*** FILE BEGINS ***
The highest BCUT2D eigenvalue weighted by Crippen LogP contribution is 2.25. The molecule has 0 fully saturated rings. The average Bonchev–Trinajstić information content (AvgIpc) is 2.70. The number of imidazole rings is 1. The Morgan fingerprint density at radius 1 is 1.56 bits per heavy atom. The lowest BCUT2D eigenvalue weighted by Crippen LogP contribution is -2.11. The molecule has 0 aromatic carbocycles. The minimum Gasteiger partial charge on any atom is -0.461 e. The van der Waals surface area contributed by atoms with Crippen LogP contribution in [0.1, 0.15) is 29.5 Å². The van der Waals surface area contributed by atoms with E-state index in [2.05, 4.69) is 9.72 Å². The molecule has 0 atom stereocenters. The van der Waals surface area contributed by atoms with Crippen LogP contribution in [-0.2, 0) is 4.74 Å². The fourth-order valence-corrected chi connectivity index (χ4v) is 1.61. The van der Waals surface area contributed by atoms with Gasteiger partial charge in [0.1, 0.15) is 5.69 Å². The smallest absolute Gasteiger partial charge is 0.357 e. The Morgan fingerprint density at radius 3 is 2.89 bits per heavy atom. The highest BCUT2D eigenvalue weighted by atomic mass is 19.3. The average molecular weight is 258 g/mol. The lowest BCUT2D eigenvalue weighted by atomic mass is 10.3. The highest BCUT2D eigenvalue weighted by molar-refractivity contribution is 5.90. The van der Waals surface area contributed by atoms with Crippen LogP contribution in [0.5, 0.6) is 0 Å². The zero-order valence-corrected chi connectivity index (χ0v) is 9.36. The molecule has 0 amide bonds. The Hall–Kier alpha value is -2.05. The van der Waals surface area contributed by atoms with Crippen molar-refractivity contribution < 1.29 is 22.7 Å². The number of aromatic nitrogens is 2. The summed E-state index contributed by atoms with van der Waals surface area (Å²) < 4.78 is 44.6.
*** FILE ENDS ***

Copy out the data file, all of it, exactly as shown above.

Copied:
The highest BCUT2D eigenvalue weighted by Crippen LogP contribution is 2.25. The molecule has 0 fully saturated rings. The average Bonchev–Trinajstić information content (AvgIpc) is 2.70. The number of imidazole rings is 1. The Morgan fingerprint density at radius 1 is 1.56 bits per heavy atom. The lowest BCUT2D eigenvalue weighted by Crippen LogP contribution is -2.11. The molecule has 0 aromatic carbocycles. The minimum Gasteiger partial charge on any atom is -0.461 e. The van der Waals surface area contributed by atoms with Crippen LogP contribution in [0.1, 0.15) is 29.5 Å². The van der Waals surface area contributed by atoms with E-state index in [2.05, 4.69) is 9.72 Å². The molecule has 0 atom stereocenters. The van der Waals surface area contributed by atoms with Crippen LogP contribution in [-0.2, 0) is 4.74 Å². The fourth-order valence-corrected chi connectivity index (χ4v) is 1.61. The van der Waals surface area contributed by atoms with Gasteiger partial charge in [0.1, 0.15) is 5.69 Å². The smallest absolute Gasteiger partial charge is 0.357 e. The Morgan fingerprint density at radius 3 is 2.89 bits per heavy atom. The highest BCUT2D eigenvalue weighted by atomic mass is 19.3. The average molecular weight is 258 g/mol. The lowest BCUT2D eigenvalue weighted by atomic mass is 10.3. The highest BCUT2D eigenvalue weighted by molar-refractivity contribution is 5.90. The van der Waals surface area contributed by atoms with Crippen LogP contribution in [0.5, 0.6) is 0 Å². The zero-order valence-corrected chi connectivity index (χ0v) is 9.36. The molecule has 0 amide bonds. The Hall–Kier alpha value is -2.05. The van der Waals surface area contributed by atoms with Crippen molar-refractivity contribution < 1.29 is 22.7 Å². The number of aromatic nitrogens is 2. The summed E-state index contributed by atoms with van der Waals surface area (Å²) < 4.78 is 44.6.